September 28th, 2018
Daily Market Commentary
- Canadian stocks gained, following U.S. peers higher, getting a boost from a rally in energy and technology shares. The loonie weakened for a second day as the U.S. dollar strengthened against major peers after the latest Federal Reserve rate hike. The S&P/TSX Composite Index rose 0.2 percent, with energy stocks leading gains amid a rally in oil prices and hopes for a Canadian LNG project. Health stocks extended losses as pot shares fell on proposed regulations in Ontario to limit cannabis producers to one location.
- Bank of Canada Governor Stephen Poloz said he continues to believe gradually raising interest rates is the right approach, even with investors virtually certain he’ll hike again next month. In a speech Thursday in Moncton, New Brunswick, Poloz reiterated that the central bank’s assessment of the outlook is uncertain and it’s best not to operate monetary policy “mechanically.” At the same time, the central banker said rates do need to rise because the economy is doing well and inflationary pressures are on target.
- Two of Royal Dutch Shell Plc’s Asian partners in a liquefied natural gas venture in western Canada approved their share of the investment, pushing the multibillion-dollar development one step closer to a final approval. The board of PetroChina Co., the nation’s largest oil and gas company, approved its $3.46 billion share of the LNG Canada project, the company said in a filing to the Hong Kong stock exchange Friday. Korea Gas Corp. made a similar announcement in Seoul about its stake.
- Canadian tech darling Shopify Inc. is revving up its growth engine in Toronto. The Ottawa-based company is investing as much as C$500 million ($384 million) in Canada’s biggest city to lease 254,000 square feet (23,600 square meters) from Allied Properties Real Estate Investment Trust and RioCan Real Estate Investment Trust at the Well, one of Toronto’s biggest office developments, according to a statement Friday. Bloomberg News first reported in June that Shopify was in the final stages of negotiations on the lease, which is for 15 years.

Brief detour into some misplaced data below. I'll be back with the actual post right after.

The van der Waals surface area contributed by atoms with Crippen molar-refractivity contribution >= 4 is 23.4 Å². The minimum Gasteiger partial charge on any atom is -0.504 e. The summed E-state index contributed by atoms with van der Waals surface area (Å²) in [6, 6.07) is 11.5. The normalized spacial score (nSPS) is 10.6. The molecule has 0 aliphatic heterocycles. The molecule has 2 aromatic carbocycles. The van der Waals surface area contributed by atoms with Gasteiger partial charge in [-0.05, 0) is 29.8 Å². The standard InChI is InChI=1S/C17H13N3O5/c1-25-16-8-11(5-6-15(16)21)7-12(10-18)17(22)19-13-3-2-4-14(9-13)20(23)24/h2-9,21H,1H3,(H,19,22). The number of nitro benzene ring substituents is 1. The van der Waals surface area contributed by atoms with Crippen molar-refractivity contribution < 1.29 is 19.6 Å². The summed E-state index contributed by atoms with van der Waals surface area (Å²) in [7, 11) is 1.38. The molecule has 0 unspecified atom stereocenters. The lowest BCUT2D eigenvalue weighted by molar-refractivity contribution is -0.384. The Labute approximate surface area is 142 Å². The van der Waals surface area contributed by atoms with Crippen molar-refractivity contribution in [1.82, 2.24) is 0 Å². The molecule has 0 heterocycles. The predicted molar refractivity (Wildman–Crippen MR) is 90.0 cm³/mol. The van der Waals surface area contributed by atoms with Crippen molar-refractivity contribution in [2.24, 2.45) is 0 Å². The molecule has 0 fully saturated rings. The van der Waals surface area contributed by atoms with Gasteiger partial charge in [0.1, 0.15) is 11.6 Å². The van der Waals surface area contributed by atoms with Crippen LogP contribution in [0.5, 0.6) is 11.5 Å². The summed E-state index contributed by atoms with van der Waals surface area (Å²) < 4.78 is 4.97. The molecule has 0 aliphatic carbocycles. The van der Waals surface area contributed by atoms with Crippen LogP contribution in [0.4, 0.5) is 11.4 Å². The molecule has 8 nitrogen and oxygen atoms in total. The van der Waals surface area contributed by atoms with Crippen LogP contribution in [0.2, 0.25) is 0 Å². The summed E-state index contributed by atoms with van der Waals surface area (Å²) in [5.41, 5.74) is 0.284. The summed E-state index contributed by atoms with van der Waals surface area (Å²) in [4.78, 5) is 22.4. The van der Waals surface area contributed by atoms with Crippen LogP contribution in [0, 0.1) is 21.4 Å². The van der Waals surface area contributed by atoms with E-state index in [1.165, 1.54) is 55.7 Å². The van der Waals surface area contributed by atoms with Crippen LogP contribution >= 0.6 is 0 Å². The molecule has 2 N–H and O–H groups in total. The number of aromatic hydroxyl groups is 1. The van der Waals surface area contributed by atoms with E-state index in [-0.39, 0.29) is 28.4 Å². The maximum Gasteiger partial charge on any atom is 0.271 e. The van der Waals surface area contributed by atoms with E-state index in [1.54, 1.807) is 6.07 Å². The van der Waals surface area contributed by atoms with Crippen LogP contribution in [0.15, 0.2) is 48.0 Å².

- Stocks in Europe dropped along with U.S. futures at the end of a volatile quarter as political concerns and disappointing price data sparked a flight to the safety of core European bonds and Treasuries. Italian assets took a beating after the country’s populist leaders gained the upper hand in a battle over spending. The Stoxx Europe 600 Index retreated, led by Italian shares as the country’s benchmark headed for the biggest drop in more than two years.
- U.S. equity-index futures also fell as Treasuries and the dollar gained. The yen’s slide to the weakest level this year helped stoke Japanese stocks as Asian equities advanced from Sydney to Shanghai. Japanese yields rose after the Bank of Japan paved the way to reduce purchases of super-long bonds. Oil remained on course for the longest run of weekly gains in four months as energy giants to Wall Street banks predicted the return of $100 crude on an impending supply crunch.
- Asian equities rose, led by gains in Japan and China, even as a regional benchmark was set to post a third consecutive quarterly decline amid ongoing trade concerns between the U.S. and China. The MSCI Asia Pacific Index added 0.3 percent as of 4:47 p.m. in Hong Kong, led by telecom and energy stocks. Japan’s benchmark Topix closed 1 percent higher after the yen weakened to the lowest level against the dollar since December 2017, while Nikkei 225 Stock Average ended just short of a 27-year high. Hong Kong’s Hang Seng Index advanced 0.3 percent as financial stocks including AIA Group Ltd. and HSBC Holdings Plc led gains. China’s Shanghai Composite Index closed 1.1 percent higher.
- Oil’s on course for the longest run of weekly gains in four months, as energy giants to major trading houses warned that a supply crunch could propel prices to $100 a barrel. Futures in New York were set for a 1.8 percent advance this week, poised for a third weekly increase. Total SA Chief Executive Officer Patrick Pouyanne said a supply loss in Iran and declining output in Venezuela may help push prices back to levels last seen in 2014. Meanwhile, the U.S. Energy Department dismissed speculation it will release emergency crude reserves to temper prices.